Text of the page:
She graduated from the University of Alabama five years ago and moved to Charlotte to work as a graphic designer for a non-profit organization. While planning her wedding in 2019, she met Mike Conroy, the owner of a beautiful historic building in the South End. 

“The space was amazing. It didn’t work for our wedding, but we got to talking,” she said.  “The building was an old letterpress business with all of the original equipment. It was just sitting there.” 

Conroy and Moody struck a deal to print her wedding invitations, but the partnership continued. The new year turned out to be the perfect opportunity to spend some time working on something new, she said. “The forced time and rest was great for our new-found business,” she laughed. 

Penman Press, a N.C.-based letter-press company, fully hit the market once the pandemic struck. (Contributed by Riley Moody)

Social distancing sparked a stationery industry boom and work-from-home life gave Moody time to make greeting card designs, pick ink colors and scour through booklets of textured papers. 

So far, business feedback has been great, she says. Their first couple cards sold said, “Better days are coming,” which the small team thought was necessary to reflect the times. 

“My husband and I packaged up everything we made in the floor of our living room, and we sent them out,” she said. “It’s been a joy.” 

Finding family in a brand

“Our business has brought me back to life,” said Madison Wildman, a partner at Citrus and Cane, a Mobile, Ala.,-based local textile and accessory brand. 

Citrus and Cane has amassed more than 5,000 followers on Instagram for their fashion-forward masks and sweet-smelling hand sanitizers. Wildman and his partners, Richard Hamilton and Megan Kowal, put their unique skills to work when building the business.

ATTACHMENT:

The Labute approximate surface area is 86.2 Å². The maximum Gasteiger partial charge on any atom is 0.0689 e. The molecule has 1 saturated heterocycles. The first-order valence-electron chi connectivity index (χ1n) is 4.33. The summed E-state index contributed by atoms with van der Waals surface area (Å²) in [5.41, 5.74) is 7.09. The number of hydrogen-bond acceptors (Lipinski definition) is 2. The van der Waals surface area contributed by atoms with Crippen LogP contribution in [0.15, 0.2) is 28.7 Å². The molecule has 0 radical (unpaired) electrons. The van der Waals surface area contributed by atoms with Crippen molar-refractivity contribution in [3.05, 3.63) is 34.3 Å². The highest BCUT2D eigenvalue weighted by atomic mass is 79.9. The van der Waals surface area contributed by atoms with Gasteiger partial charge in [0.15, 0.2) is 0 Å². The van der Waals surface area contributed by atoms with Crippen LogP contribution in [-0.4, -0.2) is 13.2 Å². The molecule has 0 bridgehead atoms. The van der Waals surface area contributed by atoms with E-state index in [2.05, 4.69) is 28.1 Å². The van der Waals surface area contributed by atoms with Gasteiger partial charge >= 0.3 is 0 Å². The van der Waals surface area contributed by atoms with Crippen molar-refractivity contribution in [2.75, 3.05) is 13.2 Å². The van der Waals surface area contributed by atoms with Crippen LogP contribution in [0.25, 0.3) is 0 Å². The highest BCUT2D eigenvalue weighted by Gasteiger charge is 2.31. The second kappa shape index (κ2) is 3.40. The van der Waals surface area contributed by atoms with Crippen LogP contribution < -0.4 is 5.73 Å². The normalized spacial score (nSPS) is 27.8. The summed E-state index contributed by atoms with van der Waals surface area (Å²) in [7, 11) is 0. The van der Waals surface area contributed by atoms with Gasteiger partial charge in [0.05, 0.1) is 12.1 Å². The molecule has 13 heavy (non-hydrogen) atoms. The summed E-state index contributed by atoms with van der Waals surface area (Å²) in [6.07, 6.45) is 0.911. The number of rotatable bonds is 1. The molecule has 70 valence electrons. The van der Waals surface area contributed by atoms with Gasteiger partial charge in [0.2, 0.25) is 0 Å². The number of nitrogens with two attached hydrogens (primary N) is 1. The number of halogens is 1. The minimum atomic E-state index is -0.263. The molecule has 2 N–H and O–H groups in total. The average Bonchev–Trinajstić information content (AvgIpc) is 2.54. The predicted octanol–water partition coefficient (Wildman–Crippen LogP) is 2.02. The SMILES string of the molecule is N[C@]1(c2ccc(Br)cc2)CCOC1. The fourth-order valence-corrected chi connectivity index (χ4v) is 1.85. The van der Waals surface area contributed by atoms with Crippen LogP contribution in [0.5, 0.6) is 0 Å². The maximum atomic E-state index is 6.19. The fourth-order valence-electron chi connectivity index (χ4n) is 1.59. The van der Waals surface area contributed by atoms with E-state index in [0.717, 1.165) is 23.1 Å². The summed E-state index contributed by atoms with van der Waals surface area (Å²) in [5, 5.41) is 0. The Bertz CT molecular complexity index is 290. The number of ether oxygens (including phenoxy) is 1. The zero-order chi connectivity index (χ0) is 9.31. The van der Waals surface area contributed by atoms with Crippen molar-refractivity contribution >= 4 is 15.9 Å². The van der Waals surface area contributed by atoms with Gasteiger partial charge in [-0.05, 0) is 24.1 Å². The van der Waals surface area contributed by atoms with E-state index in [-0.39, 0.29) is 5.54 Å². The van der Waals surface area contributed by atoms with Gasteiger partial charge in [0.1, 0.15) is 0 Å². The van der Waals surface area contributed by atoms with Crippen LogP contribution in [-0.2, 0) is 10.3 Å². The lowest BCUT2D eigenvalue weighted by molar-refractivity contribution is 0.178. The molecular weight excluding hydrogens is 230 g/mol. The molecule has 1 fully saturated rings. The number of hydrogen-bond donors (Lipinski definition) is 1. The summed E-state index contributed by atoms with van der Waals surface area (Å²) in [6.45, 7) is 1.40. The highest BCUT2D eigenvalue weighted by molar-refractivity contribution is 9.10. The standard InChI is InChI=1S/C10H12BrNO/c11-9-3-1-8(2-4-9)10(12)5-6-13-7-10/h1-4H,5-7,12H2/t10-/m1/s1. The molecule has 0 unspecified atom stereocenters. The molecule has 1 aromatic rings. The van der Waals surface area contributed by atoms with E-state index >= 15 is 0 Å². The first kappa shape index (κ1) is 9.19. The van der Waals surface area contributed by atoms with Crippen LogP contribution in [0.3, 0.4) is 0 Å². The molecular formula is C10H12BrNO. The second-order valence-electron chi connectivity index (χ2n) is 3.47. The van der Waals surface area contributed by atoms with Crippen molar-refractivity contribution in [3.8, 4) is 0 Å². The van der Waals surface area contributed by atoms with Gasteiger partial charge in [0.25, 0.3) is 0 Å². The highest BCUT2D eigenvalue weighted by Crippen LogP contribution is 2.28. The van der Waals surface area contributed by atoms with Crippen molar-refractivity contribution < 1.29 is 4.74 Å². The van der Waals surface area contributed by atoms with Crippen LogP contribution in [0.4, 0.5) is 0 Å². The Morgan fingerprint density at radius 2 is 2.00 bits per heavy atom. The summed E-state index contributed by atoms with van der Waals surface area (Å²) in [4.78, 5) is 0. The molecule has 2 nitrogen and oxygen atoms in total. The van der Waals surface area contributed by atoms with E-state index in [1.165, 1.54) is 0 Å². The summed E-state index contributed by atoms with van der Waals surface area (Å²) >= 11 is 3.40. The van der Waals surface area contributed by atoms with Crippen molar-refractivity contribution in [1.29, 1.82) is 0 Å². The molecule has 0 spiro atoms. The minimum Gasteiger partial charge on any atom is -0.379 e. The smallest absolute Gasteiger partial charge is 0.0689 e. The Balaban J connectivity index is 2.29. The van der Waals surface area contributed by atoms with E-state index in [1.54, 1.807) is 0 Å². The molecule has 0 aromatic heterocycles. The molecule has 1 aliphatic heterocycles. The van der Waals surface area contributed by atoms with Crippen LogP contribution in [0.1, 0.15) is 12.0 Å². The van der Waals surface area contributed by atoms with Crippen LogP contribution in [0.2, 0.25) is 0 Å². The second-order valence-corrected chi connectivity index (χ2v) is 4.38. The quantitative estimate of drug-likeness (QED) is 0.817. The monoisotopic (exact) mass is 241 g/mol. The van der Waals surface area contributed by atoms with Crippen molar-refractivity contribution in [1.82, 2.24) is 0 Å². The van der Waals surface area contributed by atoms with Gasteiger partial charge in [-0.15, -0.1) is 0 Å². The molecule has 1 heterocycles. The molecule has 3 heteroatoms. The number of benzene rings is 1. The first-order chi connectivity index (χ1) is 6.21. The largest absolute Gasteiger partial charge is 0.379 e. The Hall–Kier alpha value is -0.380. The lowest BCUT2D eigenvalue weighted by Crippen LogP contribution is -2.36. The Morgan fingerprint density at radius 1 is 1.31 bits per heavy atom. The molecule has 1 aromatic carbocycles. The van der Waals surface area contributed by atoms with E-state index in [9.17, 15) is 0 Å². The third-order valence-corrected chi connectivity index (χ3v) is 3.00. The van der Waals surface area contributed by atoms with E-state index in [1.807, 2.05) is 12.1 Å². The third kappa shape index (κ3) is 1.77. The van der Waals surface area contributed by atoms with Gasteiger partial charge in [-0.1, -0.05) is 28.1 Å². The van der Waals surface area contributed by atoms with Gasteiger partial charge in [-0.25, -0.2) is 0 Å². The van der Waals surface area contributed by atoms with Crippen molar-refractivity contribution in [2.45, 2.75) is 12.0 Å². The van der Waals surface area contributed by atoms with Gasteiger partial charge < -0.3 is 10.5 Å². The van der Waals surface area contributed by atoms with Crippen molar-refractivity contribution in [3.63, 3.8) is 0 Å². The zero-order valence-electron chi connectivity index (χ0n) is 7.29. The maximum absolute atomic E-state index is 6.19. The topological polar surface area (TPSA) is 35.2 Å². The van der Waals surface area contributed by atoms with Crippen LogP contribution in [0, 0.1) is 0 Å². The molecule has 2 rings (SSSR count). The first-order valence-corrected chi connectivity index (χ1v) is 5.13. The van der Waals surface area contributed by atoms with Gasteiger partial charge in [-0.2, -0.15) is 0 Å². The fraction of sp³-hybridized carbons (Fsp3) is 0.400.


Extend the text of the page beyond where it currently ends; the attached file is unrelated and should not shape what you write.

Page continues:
Hamilton made masks for hospitals early on in the pandemic. Eventually, Kowal spearheaded the move to turn that mission into a business, Wildman said. 

But, the business means far more to the founders than profit. 

Wildman was struggling through the pandemic. The loss of social interaction was more difficult than she expected. Being a part of a three-person team and pushing toward something new and exciting brought her back to life, she said. 

The company has already collaborated with local artists for mask designs, and they plan to continue the work. 

Creatives across the South have begun to turn inward to find freedom and release, and are now turning outwardly to serve others, Varner said. 

“So many of us have found a way to spread a little bit of cheer while also staying sane,” she said. “People love to be thought of — to be treated to something special. In the midst of the worst possible situation, we’re ready to serve others and create something they can enjoy for a long time,” Varner said. 

Citrus and Cane, an up-and-coming textile and accessory brand in Mobile, Ala., is driven by the friendship of its founders — and great designs. (Contributed by Citrus and Cane, shot by Christian Hilley)

Lily Jackson is a reporter covering the gig economy and pandemic life for Reckon. She can be reached on Twitter at @lilygjack, on Instagram at @lilyforeally and by email at ljackson@al.com.